Banks warn there is no UK law in place to secure trade with the EU after Brexit

In case of a no-deal Brexit, bankers fear they will not have access to their biggest market.

The big hurdle they would need to overcome to avoid costly duplication to get access to the market is UK legislation, which they worry might be lagging behind, according to Reuters.

In case of a deal, the financial services sector would still be able to trade in Europe until the end of next year.

If there is no deal when Britain leaves on October 31, the country’s financial sector had hoped that it could rely on the EU’s equivalence system in order to keep trading in the EU.

This would mean that the EU would look into whether or not the UK’s rules are close enough to the ones of the trading bloc.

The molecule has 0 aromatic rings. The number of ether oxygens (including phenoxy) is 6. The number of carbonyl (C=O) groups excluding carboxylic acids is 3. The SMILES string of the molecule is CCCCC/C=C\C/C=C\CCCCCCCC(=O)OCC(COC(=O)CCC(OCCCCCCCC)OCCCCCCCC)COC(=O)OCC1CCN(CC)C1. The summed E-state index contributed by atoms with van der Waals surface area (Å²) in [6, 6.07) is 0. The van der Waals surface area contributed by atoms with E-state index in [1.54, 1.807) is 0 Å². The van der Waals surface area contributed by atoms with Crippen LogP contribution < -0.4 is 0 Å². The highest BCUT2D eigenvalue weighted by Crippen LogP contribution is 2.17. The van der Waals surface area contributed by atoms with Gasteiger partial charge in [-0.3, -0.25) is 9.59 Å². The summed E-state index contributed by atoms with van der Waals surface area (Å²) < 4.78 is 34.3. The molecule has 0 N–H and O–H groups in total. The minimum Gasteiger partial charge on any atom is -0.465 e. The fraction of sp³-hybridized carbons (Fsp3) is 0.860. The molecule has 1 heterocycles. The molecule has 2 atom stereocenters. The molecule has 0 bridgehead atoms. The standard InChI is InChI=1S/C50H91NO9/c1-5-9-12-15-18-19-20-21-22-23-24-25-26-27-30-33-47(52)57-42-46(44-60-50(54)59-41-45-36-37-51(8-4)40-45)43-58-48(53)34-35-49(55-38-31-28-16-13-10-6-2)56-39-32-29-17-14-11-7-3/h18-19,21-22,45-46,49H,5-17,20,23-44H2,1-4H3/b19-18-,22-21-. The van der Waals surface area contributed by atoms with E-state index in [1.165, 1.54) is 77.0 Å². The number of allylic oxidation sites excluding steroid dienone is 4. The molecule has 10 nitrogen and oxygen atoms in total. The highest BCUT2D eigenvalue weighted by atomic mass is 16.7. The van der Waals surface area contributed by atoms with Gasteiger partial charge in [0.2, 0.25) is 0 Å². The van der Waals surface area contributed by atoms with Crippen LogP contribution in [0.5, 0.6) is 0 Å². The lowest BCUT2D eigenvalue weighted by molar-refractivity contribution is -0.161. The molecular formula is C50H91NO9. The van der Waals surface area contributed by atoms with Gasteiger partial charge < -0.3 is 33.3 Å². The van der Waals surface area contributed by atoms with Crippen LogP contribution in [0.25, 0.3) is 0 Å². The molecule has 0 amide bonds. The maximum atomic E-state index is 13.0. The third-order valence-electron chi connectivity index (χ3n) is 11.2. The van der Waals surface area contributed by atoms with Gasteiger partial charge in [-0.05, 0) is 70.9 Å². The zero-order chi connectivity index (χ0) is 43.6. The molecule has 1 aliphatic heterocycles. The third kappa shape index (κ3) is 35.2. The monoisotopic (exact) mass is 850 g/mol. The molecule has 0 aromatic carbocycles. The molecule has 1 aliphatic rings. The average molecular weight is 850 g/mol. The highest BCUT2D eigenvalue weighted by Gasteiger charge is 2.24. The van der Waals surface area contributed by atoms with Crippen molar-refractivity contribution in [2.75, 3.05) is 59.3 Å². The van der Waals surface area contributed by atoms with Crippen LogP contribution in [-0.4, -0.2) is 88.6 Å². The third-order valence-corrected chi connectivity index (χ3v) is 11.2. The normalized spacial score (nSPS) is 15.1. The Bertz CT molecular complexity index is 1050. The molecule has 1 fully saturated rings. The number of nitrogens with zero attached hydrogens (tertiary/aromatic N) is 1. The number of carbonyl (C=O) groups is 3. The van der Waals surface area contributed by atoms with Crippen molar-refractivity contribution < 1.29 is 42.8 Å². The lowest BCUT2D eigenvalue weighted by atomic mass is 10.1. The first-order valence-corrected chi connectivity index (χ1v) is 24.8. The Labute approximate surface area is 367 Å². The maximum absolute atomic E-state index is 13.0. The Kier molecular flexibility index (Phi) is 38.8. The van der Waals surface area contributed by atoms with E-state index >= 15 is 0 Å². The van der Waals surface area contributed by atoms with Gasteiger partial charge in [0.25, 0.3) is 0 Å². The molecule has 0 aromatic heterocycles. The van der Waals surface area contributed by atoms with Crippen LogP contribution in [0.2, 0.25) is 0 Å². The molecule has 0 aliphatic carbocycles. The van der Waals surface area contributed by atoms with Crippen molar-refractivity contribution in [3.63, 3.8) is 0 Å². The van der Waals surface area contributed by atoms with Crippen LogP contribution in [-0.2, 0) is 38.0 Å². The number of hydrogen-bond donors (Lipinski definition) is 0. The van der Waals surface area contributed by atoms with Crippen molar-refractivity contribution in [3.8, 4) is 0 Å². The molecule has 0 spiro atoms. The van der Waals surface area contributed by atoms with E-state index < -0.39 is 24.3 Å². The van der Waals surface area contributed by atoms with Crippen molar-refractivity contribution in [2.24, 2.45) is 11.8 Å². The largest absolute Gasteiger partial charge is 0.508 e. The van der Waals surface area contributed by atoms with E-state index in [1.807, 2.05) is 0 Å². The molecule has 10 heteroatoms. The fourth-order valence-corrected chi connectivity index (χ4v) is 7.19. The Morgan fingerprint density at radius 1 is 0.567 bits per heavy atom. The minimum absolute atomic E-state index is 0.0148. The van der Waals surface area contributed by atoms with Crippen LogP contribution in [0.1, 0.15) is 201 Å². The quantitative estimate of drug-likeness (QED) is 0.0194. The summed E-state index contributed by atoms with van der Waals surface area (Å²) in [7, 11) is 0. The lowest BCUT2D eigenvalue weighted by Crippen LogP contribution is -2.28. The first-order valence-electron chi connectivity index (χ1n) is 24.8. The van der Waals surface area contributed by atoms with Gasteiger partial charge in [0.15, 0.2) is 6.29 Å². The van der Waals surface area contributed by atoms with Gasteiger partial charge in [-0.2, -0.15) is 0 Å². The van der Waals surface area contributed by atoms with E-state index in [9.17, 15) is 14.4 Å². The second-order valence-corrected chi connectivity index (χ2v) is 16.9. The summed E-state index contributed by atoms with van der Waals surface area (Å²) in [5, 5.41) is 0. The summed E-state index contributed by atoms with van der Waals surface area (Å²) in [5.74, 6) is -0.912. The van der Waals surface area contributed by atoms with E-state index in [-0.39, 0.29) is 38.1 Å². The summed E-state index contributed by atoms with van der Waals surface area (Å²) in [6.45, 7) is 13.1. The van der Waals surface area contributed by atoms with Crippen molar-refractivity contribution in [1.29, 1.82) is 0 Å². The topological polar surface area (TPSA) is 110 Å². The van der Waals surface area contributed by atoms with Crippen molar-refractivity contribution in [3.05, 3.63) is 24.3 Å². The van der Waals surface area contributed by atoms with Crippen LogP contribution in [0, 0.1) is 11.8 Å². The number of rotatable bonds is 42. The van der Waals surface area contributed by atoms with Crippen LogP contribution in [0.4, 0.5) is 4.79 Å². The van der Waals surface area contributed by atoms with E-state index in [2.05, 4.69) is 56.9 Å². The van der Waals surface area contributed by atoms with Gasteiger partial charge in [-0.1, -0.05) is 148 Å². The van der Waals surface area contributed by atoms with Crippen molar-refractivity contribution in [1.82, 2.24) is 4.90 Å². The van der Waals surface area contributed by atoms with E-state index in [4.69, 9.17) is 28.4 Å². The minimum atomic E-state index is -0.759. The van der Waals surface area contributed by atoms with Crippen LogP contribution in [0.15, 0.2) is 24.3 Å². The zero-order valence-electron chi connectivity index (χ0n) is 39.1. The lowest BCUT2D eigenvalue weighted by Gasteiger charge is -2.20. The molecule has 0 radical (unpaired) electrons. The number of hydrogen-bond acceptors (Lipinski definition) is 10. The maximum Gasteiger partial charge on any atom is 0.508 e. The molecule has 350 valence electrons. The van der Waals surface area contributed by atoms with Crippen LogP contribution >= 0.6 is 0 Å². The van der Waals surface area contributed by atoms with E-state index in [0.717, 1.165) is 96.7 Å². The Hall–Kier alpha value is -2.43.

At the moment, that is the case. However, there are a number of EU laws that are going to snap into action in the coming months that have yet to be passed through the UK parliament, meaning they have not been enshrined in UK law.

The UK’s finance ministry has stated it would ensure that there would be fully functioning services rules in place when the country leaves the EU. Yet, the parliamentary bill to ensure the onshoring of these rules has been delayed and bankers fear that it will not get passed in time.

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